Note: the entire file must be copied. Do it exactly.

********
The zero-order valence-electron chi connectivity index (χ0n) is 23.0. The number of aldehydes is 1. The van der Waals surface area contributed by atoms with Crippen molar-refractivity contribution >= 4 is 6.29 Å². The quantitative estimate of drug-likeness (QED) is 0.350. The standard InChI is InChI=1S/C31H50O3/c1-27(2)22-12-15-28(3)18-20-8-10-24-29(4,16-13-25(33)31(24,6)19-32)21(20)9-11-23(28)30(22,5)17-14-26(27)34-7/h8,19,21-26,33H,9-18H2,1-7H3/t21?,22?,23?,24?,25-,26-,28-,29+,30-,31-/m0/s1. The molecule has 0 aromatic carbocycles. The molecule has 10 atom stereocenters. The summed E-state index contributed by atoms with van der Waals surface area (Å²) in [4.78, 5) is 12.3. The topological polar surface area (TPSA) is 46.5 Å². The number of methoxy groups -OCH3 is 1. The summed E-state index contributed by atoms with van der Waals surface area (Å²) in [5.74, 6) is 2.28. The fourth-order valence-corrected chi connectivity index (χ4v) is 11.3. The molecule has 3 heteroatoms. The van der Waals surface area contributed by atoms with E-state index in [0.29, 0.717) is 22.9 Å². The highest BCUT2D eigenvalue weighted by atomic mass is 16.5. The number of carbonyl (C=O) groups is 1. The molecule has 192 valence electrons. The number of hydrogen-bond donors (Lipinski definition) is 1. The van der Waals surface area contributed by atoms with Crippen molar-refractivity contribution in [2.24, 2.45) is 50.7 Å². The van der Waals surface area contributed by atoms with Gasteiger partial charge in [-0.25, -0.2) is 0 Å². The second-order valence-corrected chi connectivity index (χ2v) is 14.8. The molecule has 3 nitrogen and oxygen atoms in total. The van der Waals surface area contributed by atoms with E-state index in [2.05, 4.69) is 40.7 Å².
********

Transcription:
The zero-order valence-electron chi connectivity index (χ0n) is 23.0. The number of aldehydes is 1. The van der Waals surface area contributed by atoms with Crippen molar-refractivity contribution >= 4 is 6.29 Å². The quantitative estimate of drug-likeness (QED) is 0.350. The standard InChI is InChI=1S/C31H50O3/c1-27(2)22-12-15-28(3)18-20-8-10-24-29(4,16-13-25(33)31(24,6)19-32)21(20)9-11-23(28)30(22,5)17-14-26(27)34-7/h8,19,21-26,33H,9-18H2,1-7H3/t21?,22?,23?,24?,25-,26-,28-,29+,30-,31-/m0/s1. The molecule has 0 aromatic carbocycles. The molecule has 10 atom stereocenters. The summed E-state index contributed by atoms with van der Waals surface area (Å²) in [4.78, 5) is 12.3. The topological polar surface area (TPSA) is 46.5 Å². The number of methoxy groups -OCH3 is 1. The summed E-state index contributed by atoms with van der Waals surface area (Å²) in [5.74, 6) is 2.28. The fourth-order valence-corrected chi connectivity index (χ4v) is 11.3. The molecule has 3 heteroatoms. The van der Waals surface area contributed by atoms with E-state index in [0.29, 0.717) is 22.9 Å². The highest BCUT2D eigenvalue weighted by atomic mass is 16.5. The number of carbonyl (C=O) groups is 1. The molecule has 192 valence electrons. The number of hydrogen-bond donors (Lipinski definition) is 1. The van der Waals surface area contributed by atoms with Crippen molar-refractivity contribution in [2.24, 2.45) is 50.7 Å². The van der Waals surface area contributed by atoms with Gasteiger partial charge in [-0.25, -0.2) is 0 Å². The second-order valence-corrected chi connectivity index (χ2v) is 14.8. The molecule has 3 nitrogen and oxygen atoms in total. The van der Waals surface area contributed by atoms with E-state index in [2.05, 4.69) is 40.7 Å².